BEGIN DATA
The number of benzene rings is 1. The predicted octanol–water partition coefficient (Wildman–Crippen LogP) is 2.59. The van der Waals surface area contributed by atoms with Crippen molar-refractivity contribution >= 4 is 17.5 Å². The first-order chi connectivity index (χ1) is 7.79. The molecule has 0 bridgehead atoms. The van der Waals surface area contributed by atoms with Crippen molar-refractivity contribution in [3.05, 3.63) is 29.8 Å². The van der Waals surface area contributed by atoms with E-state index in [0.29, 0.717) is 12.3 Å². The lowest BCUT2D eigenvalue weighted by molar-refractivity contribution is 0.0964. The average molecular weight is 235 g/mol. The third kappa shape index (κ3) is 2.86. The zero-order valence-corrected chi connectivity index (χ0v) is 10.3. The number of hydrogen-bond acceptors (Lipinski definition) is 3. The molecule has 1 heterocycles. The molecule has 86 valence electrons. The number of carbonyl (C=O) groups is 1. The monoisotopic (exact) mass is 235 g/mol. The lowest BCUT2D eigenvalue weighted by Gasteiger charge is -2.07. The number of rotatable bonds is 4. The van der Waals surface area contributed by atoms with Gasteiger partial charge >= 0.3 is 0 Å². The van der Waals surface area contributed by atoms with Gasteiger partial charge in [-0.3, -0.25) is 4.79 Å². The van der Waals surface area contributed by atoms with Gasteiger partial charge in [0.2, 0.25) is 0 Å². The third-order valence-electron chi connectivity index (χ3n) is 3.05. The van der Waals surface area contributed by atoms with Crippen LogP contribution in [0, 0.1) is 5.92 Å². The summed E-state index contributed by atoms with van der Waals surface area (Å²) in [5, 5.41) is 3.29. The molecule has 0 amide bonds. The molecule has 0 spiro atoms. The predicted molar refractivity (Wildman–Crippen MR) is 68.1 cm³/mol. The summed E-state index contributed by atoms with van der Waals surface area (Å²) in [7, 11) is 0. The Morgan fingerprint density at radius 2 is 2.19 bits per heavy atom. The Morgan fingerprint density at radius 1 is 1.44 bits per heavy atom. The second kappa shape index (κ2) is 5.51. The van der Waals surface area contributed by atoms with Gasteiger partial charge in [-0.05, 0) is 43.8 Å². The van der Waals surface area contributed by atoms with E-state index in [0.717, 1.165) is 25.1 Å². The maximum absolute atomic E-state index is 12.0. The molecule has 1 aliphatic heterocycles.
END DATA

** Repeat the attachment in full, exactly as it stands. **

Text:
The number of benzene rings is 1. The predicted octanol–water partition coefficient (Wildman–Crippen LogP) is 2.59. The van der Waals surface area contributed by atoms with Crippen molar-refractivity contribution >= 4 is 17.5 Å². The first-order chi connectivity index (χ1) is 7.79. The molecule has 0 bridgehead atoms. The van der Waals surface area contributed by atoms with Crippen molar-refractivity contribution in [3.05, 3.63) is 29.8 Å². The van der Waals surface area contributed by atoms with E-state index in [0.29, 0.717) is 12.3 Å². The lowest BCUT2D eigenvalue weighted by molar-refractivity contribution is 0.0964. The average molecular weight is 235 g/mol. The third kappa shape index (κ3) is 2.86. The zero-order valence-corrected chi connectivity index (χ0v) is 10.3. The number of hydrogen-bond acceptors (Lipinski definition) is 3. The molecule has 1 heterocycles. The molecule has 86 valence electrons. The number of carbonyl (C=O) groups is 1. The monoisotopic (exact) mass is 235 g/mol. The lowest BCUT2D eigenvalue weighted by Gasteiger charge is -2.07. The number of rotatable bonds is 4. The van der Waals surface area contributed by atoms with Gasteiger partial charge >= 0.3 is 0 Å². The van der Waals surface area contributed by atoms with Gasteiger partial charge in [-0.3, -0.25) is 4.79 Å². The van der Waals surface area contributed by atoms with Gasteiger partial charge in [0.2, 0.25) is 0 Å². The third-order valence-electron chi connectivity index (χ3n) is 3.05. The van der Waals surface area contributed by atoms with Crippen LogP contribution in [0, 0.1) is 5.92 Å². The summed E-state index contributed by atoms with van der Waals surface area (Å²) in [5, 5.41) is 3.29. The molecule has 0 amide bonds. The molecule has 0 spiro atoms. The predicted molar refractivity (Wildman–Crippen MR) is 68.1 cm³/mol. The summed E-state index contributed by atoms with van der Waals surface area (Å²) in [7, 11) is 0. The Morgan fingerprint density at radius 2 is 2.19 bits per heavy atom. The Morgan fingerprint density at radius 1 is 1.44 bits per heavy atom. The second kappa shape index (κ2) is 5.51. The van der Waals surface area contributed by atoms with Gasteiger partial charge in [-0.05, 0) is 43.8 Å². The van der Waals surface area contributed by atoms with E-state index in [0.717, 1.165) is 25.1 Å². The maximum absolute atomic E-state index is 12.0. The molecule has 1 aliphatic heterocycles.